My Twitter stream yesterday represented some interesting reading, with probably 90 percent of tweets being related to the iPhone 4S announcement from Apple or the lack of an iPhone 5 announcement so to speak. The event was about more than the iPhone 4S or the iPhone 5 though, it was also about the Tim Cook Apple era compared to the Steve Jobs Apple that we have grown accustomed to.
Do I think the announcements at yesterdays events would have been any different if Steve Jobs was on stage? Not really. It would still have been the iPhone 4S, which to be fair represents a decent upgrade from the current iPhone. What would have been different is probably the feeling that there are still the “next big thing” in the pipeline, the setting of expectations of what to come in the future, something that Steve Jobs was a master at. Or perhaps that is the legacy that Steve Jobs left that will be most difficult to fill.
Fact is that the iPhone 4S makes business sense for Apple, or as Chris Taylor put it in his Mashable post earlier, it was a play straight out of Tim Cook’s playbook, looking after the iPhone product lifecycle, getting the right people to upgrade. If we break down the announcement of the iPhone 4S, it delivered a significant performance upgrade, some interesting new features (Siri), an upgrade in storage (64GB iPhone 4S), and a drop in price across the portfolio of iPhone models. It delivered on most areas that are of importance to the majority of the market, and a significant upgrade for the iPhone 3GS owners that are now in the market for an upgrade after 2 years. For Apple this is about what makes business sense.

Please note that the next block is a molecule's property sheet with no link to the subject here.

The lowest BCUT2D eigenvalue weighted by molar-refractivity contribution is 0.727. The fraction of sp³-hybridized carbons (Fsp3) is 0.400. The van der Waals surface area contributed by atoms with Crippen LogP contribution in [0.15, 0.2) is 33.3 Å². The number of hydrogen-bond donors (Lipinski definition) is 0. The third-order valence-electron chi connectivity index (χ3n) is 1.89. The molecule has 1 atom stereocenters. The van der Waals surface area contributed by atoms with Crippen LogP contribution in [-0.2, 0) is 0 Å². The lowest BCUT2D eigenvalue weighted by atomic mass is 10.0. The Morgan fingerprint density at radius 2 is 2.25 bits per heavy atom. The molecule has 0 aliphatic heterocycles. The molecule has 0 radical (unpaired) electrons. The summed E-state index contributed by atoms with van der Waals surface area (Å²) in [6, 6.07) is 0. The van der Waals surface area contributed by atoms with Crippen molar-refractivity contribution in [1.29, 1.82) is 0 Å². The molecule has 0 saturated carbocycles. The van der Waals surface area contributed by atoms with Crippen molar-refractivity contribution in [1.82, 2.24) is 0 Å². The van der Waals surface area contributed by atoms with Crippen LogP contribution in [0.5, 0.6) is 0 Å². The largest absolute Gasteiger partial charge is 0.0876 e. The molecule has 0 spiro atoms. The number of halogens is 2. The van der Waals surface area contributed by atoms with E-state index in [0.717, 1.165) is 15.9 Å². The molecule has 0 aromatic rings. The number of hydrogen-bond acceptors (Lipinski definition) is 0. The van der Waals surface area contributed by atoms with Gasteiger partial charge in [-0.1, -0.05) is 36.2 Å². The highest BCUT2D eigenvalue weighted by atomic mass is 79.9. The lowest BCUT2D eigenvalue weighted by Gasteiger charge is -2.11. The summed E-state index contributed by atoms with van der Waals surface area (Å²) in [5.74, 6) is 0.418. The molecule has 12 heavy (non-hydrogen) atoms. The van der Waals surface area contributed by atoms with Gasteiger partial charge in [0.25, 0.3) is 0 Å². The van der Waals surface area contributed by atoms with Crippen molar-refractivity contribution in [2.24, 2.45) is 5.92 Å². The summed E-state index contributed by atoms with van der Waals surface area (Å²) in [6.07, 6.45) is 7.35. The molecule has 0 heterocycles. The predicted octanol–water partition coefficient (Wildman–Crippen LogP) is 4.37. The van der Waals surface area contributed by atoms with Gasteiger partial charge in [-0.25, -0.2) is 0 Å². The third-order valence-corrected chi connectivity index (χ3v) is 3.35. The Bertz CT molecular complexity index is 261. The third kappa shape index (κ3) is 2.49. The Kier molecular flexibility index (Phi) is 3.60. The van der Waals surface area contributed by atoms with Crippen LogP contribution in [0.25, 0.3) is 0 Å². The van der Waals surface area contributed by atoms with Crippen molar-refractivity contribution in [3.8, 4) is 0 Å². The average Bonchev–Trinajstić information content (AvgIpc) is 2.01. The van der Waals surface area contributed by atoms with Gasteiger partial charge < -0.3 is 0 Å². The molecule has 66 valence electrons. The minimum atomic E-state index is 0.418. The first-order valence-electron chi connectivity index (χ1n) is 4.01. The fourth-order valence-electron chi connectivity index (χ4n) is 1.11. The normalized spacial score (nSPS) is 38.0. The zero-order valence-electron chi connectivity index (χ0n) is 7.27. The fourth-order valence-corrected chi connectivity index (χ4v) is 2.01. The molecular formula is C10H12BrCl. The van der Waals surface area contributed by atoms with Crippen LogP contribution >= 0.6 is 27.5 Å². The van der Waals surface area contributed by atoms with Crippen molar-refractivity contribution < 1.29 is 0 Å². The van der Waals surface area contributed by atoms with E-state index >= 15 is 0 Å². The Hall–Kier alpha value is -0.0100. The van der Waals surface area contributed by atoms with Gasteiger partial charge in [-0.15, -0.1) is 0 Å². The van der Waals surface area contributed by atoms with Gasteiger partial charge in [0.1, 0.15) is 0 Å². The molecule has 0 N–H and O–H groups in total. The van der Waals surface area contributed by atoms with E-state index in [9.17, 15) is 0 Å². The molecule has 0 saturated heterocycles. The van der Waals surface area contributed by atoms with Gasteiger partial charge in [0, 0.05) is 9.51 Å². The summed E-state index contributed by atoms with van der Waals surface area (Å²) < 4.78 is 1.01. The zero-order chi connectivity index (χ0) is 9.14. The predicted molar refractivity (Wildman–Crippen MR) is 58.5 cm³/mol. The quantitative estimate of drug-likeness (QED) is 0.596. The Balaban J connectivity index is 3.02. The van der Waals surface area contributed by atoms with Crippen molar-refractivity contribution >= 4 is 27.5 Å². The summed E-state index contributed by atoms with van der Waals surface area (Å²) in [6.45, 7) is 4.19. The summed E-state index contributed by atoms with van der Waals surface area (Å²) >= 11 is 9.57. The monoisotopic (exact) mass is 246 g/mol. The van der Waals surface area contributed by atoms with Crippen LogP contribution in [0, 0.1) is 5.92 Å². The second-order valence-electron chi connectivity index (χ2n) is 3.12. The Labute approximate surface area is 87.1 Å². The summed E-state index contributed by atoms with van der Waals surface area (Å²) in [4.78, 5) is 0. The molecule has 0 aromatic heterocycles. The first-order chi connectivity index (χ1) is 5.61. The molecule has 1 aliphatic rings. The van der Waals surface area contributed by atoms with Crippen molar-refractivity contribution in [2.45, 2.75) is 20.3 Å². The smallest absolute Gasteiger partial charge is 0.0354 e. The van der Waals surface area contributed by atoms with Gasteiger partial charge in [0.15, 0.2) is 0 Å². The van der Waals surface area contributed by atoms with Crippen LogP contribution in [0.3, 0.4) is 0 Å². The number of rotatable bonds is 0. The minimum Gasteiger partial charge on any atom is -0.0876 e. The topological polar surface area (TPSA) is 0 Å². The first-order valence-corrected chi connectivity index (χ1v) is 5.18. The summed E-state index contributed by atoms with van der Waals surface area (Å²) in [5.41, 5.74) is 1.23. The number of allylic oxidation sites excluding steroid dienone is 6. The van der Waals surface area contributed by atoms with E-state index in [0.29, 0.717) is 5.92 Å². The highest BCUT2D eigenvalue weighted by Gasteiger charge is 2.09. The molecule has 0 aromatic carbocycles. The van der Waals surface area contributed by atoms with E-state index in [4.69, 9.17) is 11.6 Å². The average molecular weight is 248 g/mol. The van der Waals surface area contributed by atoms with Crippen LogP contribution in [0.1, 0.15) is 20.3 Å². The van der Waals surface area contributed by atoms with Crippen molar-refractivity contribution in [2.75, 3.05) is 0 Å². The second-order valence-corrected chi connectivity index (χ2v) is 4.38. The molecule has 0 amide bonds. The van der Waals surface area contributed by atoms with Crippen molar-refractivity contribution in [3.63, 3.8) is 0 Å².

This is a game of risk and reward. It is about consumer perception vs consumer loyalty. If Apple had not built up a business model that have their customers heavily invested in the iPhone model (think apps, iTunes etc) this could have been a risky move by Apple as the cost to move to a different smartphone platform would have been smaller. This model has allowed Apple to deliver the iPhone 4S, a handset that is on par with what is needed to compete in the smartphone market, not more or less.
When Tim Cook showed off the graph that highlighted that Apple iPhone currently represents about 5% of the global mobile phone market, he also clearly stated that the future is all about growing that market share, and that is not done by delivering costly state-of-the-art solutions that only a small percentage in the market can afford. While Apple can’t afford to alienate their core customer, the base of their success, they still have to keep their focus on growing their market, and their shareholder return on investment.
Perhaps the new Tim Cook era at Apple will give us Apple bloggers and followers more realistic expectations as to the evolution of the products, since the rumor mill is largely to blame for making expectations for the new iPhone too high for even Apple to deliver on.